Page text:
An Intensely Musical and Humanistic Experience: Five questions for Matt Frohnhoefer
Kinhaven Executive Assistant Matt Frohnhoefer is the behind-the-scenes magician who has made Kinhaven’s operations run so beautifully for the past seven years. From organizing Board meetings to managing admissions, auditions, the bookkeeping, fundraising, and logistics, Matt’s calm and reassuring support is relied upon by the executive team, staff, parents, and students alike. We put Matt in the awkward position of talking about himself so that all could get to know him better.
By the time families arrive at the first day of the senior session, they’ve been corresponding with Kinhaven for six months, from submitting their applications, the audition process, and following up on paperwork, tuition, and financial aid. I’m the point of contact for all of that. Ninety-five people moving in all in one afternoon is hectic, but they get up to the Main House common room and they’ll say, “Hello, I’m so and so’s parent,” and Debbie says, “Hi, I’m Deborah Buck, one of the co-executive directors. Welcome to Kinhaven. This is Matt.” And they go, “Matt, you’re Matt!” I think they’re just so relieved to have someone familiar. I’m the name they latch onto, because they’ve seen it on 20 emails since January.
Q: What has motivated you to stay with Kinhaven for seven years?
It’s easy to believe in the school’s vision. I came to Kinhaven from a very job-like job where it was a struggle to tell myself I was doing anything good for the world. Working at Kinhaven has opened me up to the wider world of educational admissions, nonprofit accounting, and arts management. Kinhaven occupies a uniquely important space in the world of summer music instruction. There are plenty of high-level, intense-focus programs. And there are plenty of summer-camp, fun-oriented programs. But Kinhaven has found a way to hit both effectively without sacrificing either, and in this it has created its own identity: it’s not just half this and half that.
When people talk about the environment of Kinhaven, the atmosphere and the noncompetitive nature, they’re touching upon an experience that is all at once intensely musical
andintensely humanistic. It’s about letting students have a chance to enjoy being a kid before they go off to whatever they’re going to do as grownups. Kinhaven lets them experience music intensely but encourages them to take advantage of six weeks on a 31-acre campus in the middle of a national forest in Vermont.
The other thing Kinhaven has is the people that work there all believe in what Kinhaven stands for. From the directors through the board, through the staff, through the cooks, everybody gets it and they’re all there for the same reason. Things aren’t sunshine and rainbows all the time, but at any point a conversation can be brought back to center by somebody saying, “We’re doing this for the good of Kinhaven.” Everybody genuinely seems to want to give a little more of themselves in service of Kinhaven, and I like being in that environment.
As a trained-amateur percussionist, I play with a fantastic wind group out of Princeton, the Eastern Wind Symphony(Matt is on wood blocks). I also carry a small studio and have been coaching percussion in Hillsborough, New Jersey, for almost 15 years. But I laugh about it, because I had no business (or interest in) becoming a musician. This all started because I was trying to impress a girl. As a child I had no interest in music – popular, orchestral, or otherwise. But in fourth grade, I vividly remember being infatuated with a student in my class. The rumors were she was interested in another boy, a hulking, blue-eyed, handsome young man, but I didn’t recognize any of those features as to why she might have been attracted to him. All I could recognize was that he played the drums. Ergo, if I learned the drums, maybe she’d be interested in me. So I signed up and I did the school band thing, learning on a drum pad in the janitor’s closet at our underfunded elementary school. Never got her attention, by the way.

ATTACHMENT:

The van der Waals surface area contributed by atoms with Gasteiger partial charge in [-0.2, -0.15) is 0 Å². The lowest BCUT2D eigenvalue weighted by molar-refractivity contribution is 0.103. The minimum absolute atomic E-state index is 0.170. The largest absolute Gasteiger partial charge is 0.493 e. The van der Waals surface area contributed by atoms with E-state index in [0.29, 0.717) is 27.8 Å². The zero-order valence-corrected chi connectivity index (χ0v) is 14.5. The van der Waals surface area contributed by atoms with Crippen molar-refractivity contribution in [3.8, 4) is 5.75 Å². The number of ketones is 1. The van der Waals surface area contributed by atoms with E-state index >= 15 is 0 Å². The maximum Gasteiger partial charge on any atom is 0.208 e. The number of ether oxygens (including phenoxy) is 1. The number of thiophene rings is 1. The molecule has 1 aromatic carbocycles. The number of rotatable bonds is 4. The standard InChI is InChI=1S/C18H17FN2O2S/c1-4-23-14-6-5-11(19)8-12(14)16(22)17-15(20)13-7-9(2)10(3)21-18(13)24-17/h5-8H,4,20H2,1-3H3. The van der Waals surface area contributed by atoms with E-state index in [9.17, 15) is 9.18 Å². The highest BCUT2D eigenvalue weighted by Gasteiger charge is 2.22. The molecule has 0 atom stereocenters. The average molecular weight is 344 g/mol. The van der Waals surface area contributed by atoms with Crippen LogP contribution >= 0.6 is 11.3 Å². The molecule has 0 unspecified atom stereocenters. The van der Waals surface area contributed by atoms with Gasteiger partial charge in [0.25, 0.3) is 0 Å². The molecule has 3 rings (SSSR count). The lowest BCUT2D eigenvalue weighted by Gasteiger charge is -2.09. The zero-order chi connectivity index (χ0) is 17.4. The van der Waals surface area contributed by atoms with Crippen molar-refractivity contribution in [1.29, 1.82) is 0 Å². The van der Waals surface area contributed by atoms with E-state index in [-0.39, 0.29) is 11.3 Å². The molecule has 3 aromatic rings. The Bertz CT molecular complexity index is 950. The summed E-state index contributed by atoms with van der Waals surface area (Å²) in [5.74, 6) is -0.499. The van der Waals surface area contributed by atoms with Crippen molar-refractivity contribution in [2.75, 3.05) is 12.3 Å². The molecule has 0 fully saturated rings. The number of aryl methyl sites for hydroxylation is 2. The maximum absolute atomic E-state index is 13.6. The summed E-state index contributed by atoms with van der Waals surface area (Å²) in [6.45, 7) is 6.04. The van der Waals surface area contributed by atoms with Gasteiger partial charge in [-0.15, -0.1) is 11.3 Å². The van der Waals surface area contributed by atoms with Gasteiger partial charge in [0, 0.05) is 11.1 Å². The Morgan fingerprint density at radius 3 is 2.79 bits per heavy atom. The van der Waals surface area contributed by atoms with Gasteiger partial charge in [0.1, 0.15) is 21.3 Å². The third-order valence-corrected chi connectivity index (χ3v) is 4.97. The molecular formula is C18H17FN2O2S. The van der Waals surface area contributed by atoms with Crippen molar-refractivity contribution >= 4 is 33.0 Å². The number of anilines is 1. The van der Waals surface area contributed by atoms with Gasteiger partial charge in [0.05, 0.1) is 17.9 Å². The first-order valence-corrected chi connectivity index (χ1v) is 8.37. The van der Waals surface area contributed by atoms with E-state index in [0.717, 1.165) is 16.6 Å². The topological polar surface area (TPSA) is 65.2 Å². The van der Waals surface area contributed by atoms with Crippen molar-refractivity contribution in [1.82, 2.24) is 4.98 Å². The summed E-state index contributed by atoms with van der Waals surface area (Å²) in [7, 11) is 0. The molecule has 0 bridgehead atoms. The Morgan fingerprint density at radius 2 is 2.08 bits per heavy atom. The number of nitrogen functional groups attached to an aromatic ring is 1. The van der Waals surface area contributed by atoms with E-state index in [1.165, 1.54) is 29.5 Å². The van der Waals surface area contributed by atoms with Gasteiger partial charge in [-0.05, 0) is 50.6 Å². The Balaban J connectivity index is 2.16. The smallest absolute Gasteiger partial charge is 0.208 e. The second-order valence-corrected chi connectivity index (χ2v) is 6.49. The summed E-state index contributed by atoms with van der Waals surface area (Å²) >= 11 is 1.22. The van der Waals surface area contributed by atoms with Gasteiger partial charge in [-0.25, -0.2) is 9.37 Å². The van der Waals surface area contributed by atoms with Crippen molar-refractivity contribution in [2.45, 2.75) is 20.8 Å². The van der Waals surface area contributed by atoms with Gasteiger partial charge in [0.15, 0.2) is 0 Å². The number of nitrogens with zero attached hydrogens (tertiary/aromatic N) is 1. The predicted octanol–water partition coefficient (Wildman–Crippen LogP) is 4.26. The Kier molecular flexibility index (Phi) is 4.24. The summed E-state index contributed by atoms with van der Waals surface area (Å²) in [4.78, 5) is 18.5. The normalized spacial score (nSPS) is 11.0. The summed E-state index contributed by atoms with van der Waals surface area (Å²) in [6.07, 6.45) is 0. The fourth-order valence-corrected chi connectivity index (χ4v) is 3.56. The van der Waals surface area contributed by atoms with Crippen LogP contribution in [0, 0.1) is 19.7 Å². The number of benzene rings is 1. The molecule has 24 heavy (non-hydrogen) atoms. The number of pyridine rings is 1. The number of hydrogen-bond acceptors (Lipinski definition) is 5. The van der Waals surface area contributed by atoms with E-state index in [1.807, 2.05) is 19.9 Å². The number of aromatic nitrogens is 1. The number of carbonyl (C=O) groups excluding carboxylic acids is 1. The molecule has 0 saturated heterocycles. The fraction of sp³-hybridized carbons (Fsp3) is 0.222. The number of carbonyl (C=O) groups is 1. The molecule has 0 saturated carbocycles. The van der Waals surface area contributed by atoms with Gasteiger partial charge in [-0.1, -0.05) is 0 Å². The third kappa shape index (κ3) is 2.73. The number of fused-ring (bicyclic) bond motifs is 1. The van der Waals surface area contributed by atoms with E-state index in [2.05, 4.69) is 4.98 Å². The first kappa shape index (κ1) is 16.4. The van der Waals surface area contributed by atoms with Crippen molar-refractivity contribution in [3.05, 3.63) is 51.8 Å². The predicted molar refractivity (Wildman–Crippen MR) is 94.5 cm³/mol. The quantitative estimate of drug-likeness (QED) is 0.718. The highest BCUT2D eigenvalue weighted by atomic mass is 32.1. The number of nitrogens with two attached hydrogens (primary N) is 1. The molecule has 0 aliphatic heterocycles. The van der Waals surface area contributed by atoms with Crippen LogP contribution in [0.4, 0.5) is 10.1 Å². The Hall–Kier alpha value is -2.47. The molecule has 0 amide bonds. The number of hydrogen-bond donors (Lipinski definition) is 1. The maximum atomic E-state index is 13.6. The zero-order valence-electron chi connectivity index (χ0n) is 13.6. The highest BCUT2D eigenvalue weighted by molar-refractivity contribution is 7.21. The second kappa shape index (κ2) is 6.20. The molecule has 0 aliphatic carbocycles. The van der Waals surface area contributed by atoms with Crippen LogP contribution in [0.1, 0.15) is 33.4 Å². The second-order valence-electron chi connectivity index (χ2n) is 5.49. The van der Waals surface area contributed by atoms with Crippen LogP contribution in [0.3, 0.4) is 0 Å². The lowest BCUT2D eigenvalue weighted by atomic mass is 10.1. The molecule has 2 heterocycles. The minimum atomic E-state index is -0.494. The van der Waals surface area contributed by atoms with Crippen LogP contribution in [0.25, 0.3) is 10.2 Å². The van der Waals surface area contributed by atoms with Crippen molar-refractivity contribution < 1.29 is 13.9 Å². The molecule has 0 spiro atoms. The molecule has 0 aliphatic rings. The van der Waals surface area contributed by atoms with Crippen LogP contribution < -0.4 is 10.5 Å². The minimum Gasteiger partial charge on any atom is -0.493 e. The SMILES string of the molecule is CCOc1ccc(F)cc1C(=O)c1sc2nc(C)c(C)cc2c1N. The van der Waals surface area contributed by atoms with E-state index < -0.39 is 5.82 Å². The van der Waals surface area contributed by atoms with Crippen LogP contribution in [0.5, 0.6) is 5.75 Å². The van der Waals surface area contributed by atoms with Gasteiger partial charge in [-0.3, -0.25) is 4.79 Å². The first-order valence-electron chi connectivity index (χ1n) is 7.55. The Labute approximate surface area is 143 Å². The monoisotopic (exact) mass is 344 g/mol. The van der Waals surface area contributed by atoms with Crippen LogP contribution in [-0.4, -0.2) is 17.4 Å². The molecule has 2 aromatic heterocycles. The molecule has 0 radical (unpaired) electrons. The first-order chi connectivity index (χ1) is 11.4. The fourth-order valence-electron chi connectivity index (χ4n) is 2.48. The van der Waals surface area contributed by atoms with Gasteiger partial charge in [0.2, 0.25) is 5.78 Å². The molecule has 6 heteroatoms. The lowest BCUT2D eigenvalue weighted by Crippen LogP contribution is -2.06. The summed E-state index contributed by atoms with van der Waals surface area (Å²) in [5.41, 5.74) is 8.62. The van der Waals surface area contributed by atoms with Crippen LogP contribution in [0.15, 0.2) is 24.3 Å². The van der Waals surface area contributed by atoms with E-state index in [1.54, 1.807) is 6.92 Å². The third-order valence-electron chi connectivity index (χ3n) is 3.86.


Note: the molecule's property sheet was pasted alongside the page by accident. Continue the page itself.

Q: What’s it like working with Kinhaven Co–Directors Tony Mazzocchi and Deborah Buck?
Tony is crafted to be an executive director. Just about everybody likes Tony at the first impression, and he commands their respect. He doesn’t shy away from the big picture, thinking about the company from the top, but for my position, which is all about the details, he knows enough and delves into them enough that he’s very good to work with. I have a long leash, which I appreciate, but he checks in. I’d never want his job: I am built to be the number three, to be the numbers guy in the background. Debbie has a way of talking to anyone and they feel heard and understood. A conversation with Debbie is really an experience in connecting to another human being. As an executive director for a company, that’s huge that she can interact with every parent, donor, and faculty member. If they have a question or a concern, even if they just want to say something nice about Kinhaven, if the person they talk to is Deb, they’re going to walk away feeling better. Between Tony and Deb, they’ve got all of what you would want in an executive director. We survey faculty and staff anonymously, and one of the questions is, “How effectively do the directors respond to your concerns?” Another is, “How effectively do they respond to student concerns?” In seven years here, I have never seen a person make a critical remark. They say, “Tony and Deb are amazing. Tony and Deb handle things perfectly. Tony and Deb handle everything with grace.”
I want Kinhaven to grow. It has to be handled carefully so it doesn’t turn into something different, but I want to see it do what it does for more people. If Kinhaven is able to reach twice as many people, three times as many people, of course the organization is going to have to grow along with it. If that could happen, I would be thrilled to be a part of what Kinhaven becomes.